General Bankruptcy Information
If you have mounting debts that feel as though they are spiraling out of control or your bills are piling up, and you find it impossible to catch up, you’re not alone. Each year, many Americans find themselves in this challenging position and may face collection notices, lawsuits, judgments, or are about to lose their homes, cars, or other property.
Filing for bankruptcy is a viable solution for most Americans in this position. While it may seem intimidating at first, bankruptcy can put you on the path back toward financial freedom and get rid of the stress of having unpaid bills and creditors on your back. The Law Offices of Bill F. Payne, P.C., can help you navigate the bankruptcy process successfully.
Which Type of Bankruptcy Is Right for You?
While there are six different types of bankruptcy filings, named for the corresponding chapter of bankruptcy law, the two most commonly used are Chapter 7 and Chapter 13. How do you know which one is right for your situation? An experienced lawyer can help you determine which chapter to file, depending on your particular financial situation, including your debts, assets, income, types of debt, and more.
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Filing Chapter 7 Bankruptcy
In a Chapter 7 bankruptcy filing, most debts are discharged, meaning you will no longer be legally obligated to repay these discharged debts. The types of debt discharged include credit cards, personal loans, medical bills, and other types of unsecured loans.
Generally, your essential assets are safe throughout a Chapter 7 bankruptcy proceeding, including things like your home and vehicles you use to go to work or school. However, if you own other real estate properties, additional cars, boats, etc., these assets may be subject to liquidation to pay off the debts. If your assets are considered exempt, you won’t lose anything except your debts!
Filing Chapter 13 Bankruptcy
A Chapter 13 bankruptcy filing protects more of your non-exempt assets but does not immediately discharge debts. You will be required to file a repayment plan to your creditors that details how you will settle your debts, and your lawyer will help you draft this plan. Usually, the repayment plan will lower your monthly payments, making them more manageable. You’ll make monthly payments over a set period, generally three to five years. Then, at the end of your payment period, some portions of your debts may be discharged.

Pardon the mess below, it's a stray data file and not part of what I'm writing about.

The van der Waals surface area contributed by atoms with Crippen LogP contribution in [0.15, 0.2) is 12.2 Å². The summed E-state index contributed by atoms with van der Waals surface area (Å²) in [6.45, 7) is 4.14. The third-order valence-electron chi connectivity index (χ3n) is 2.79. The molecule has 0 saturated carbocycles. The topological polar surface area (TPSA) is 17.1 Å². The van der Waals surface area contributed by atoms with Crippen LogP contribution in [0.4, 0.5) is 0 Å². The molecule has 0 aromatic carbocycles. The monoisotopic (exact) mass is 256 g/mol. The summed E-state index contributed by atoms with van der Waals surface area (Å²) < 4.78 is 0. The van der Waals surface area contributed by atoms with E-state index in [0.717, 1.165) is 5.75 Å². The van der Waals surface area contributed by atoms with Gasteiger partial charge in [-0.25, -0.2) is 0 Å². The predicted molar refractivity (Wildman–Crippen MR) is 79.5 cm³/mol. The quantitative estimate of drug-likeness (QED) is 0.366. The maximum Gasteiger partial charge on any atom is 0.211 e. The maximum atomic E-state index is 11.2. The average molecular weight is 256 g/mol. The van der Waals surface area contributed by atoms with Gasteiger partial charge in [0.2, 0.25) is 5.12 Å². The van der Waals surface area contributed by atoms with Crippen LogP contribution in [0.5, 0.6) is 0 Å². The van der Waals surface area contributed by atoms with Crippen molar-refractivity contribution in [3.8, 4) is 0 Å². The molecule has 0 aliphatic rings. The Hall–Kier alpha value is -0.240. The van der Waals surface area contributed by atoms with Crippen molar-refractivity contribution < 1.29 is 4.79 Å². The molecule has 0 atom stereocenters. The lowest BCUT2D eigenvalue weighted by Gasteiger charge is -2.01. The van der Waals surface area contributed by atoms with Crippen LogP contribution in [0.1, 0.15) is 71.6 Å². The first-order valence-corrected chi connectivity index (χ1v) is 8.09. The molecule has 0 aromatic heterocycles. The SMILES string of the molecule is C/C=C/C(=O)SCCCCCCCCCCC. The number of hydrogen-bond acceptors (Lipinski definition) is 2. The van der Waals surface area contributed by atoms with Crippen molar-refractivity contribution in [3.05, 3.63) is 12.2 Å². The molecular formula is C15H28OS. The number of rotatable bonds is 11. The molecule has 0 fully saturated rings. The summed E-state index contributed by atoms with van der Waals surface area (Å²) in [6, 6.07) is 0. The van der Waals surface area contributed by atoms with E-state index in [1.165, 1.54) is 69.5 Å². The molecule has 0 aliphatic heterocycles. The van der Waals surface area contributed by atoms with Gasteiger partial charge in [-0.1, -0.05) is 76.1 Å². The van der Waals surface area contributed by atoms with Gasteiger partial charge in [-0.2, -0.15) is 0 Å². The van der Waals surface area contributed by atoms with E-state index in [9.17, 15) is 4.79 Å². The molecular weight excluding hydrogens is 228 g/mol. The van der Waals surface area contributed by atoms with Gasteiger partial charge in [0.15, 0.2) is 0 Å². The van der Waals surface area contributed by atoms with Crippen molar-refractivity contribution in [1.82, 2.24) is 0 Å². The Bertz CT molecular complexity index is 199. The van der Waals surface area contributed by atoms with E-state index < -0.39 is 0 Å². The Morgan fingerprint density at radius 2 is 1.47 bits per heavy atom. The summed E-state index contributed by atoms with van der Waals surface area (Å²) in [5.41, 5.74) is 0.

Business Bankruptcy and Other Types of Bankruptcies
Businesses can also use the bankruptcy process but may have different options or restrictions on debts and assets than individuals filing bankruptcy. Chapter 11 bankruptcy is common for companies and organizations and involves a reorganization of the business. Chapter 7 may also be an option, depending on the details of the business or organization. A skilled lawyer can help you decide what’s best for your business.
The Bankruptcy Process in Texas
Your lawyer will guide you through every step of the way in your bankruptcy case, so there’s no need to feel intimidated. In Texas, you’ll first take a “means test.” This test thoroughly explores all your debts and assets and gives your lawyer, and the courts, an idea of which type of bankruptcy is best for you.
After the means test, you’ll file for bankruptcy with the correct district, submitting accurate lists of your income and expenses, creditors, and an inventory of personal property and assets. If you are filing for Chapter 13 bankruptcy, you’ll also submit your repayment plan. Filing fees for the bankruptcy case are also submitted at this time.
During the process, you will also complete a court-approved pre-filing credit counseling course. Your lawyer will direct you to approved courses. Next, you’ll attend a creditors’ meeting. Your creditors are allowed to attend, but in most cases, they do not. A trustee will confirm your identity and ask you a series of questions. Your lawyer will accompany you to this informal meeting.
After your creditors’ meeting, your qualifying debts will be discharged by the court or your repayment plan enforced. The entire process takes a few months to complete a Chapter 7 case, and three to five years for a Chapter 13 case.
If you are considering filing for bankruptcy in the Dallas, TX or North Texas area, contact the Law Offices of Bill F. Payne, P.C. today. Our experience can put you back on track towards financial freedom.